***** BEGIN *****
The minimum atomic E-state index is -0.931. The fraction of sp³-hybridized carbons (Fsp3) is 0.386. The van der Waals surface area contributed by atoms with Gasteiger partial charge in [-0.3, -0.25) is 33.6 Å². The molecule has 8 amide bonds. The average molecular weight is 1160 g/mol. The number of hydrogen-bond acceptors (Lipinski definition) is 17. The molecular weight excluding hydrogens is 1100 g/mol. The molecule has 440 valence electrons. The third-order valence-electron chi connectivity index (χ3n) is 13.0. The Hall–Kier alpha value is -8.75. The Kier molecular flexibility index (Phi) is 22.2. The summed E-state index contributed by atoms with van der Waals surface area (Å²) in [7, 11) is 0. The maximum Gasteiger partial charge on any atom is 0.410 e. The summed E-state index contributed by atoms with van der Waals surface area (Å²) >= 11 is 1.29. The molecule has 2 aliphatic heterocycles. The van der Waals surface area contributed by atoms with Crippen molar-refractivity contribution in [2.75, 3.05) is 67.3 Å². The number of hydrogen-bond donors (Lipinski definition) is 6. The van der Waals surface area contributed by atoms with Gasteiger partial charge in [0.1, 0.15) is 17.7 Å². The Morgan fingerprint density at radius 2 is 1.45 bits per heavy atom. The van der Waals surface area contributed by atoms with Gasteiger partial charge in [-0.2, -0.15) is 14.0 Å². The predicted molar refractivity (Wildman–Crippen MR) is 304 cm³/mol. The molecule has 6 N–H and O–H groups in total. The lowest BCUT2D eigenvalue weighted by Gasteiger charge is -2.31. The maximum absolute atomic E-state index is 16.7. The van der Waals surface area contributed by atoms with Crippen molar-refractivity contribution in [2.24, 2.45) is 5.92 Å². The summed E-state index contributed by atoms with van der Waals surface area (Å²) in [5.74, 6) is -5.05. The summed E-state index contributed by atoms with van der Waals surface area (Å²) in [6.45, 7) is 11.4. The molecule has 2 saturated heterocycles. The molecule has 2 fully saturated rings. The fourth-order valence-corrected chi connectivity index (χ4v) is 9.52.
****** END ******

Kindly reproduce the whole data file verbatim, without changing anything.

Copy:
The minimum atomic E-state index is -0.931. The fraction of sp³-hybridized carbons (Fsp3) is 0.386. The van der Waals surface area contributed by atoms with Gasteiger partial charge in [-0.3, -0.25) is 33.6 Å². The molecule has 8 amide bonds. The average molecular weight is 1160 g/mol. The number of hydrogen-bond acceptors (Lipinski definition) is 17. The molecular weight excluding hydrogens is 1100 g/mol. The molecule has 440 valence electrons. The third-order valence-electron chi connectivity index (χ3n) is 13.0. The Hall–Kier alpha value is -8.75. The Kier molecular flexibility index (Phi) is 22.2. The summed E-state index contributed by atoms with van der Waals surface area (Å²) in [7, 11) is 0. The maximum Gasteiger partial charge on any atom is 0.410 e. The summed E-state index contributed by atoms with van der Waals surface area (Å²) >= 11 is 1.29. The molecule has 2 aliphatic heterocycles. The van der Waals surface area contributed by atoms with Crippen molar-refractivity contribution in [2.75, 3.05) is 67.3 Å². The number of hydrogen-bond donors (Lipinski definition) is 6. The van der Waals surface area contributed by atoms with Gasteiger partial charge in [0.1, 0.15) is 17.7 Å². The Morgan fingerprint density at radius 2 is 1.45 bits per heavy atom. The van der Waals surface area contributed by atoms with Gasteiger partial charge in [-0.2, -0.15) is 14.0 Å². The predicted molar refractivity (Wildman–Crippen MR) is 304 cm³/mol. The molecule has 6 N–H and O–H groups in total. The lowest BCUT2D eigenvalue weighted by Gasteiger charge is -2.31. The maximum absolute atomic E-state index is 16.7. The van der Waals surface area contributed by atoms with Crippen molar-refractivity contribution in [2.24, 2.45) is 5.92 Å². The summed E-state index contributed by atoms with van der Waals surface area (Å²) in [5.74, 6) is -5.05. The summed E-state index contributed by atoms with van der Waals surface area (Å²) in [6.45, 7) is 11.4. The molecule has 2 saturated heterocycles. The molecule has 2 fully saturated rings. The fourth-order valence-corrected chi connectivity index (χ4v) is 9.52.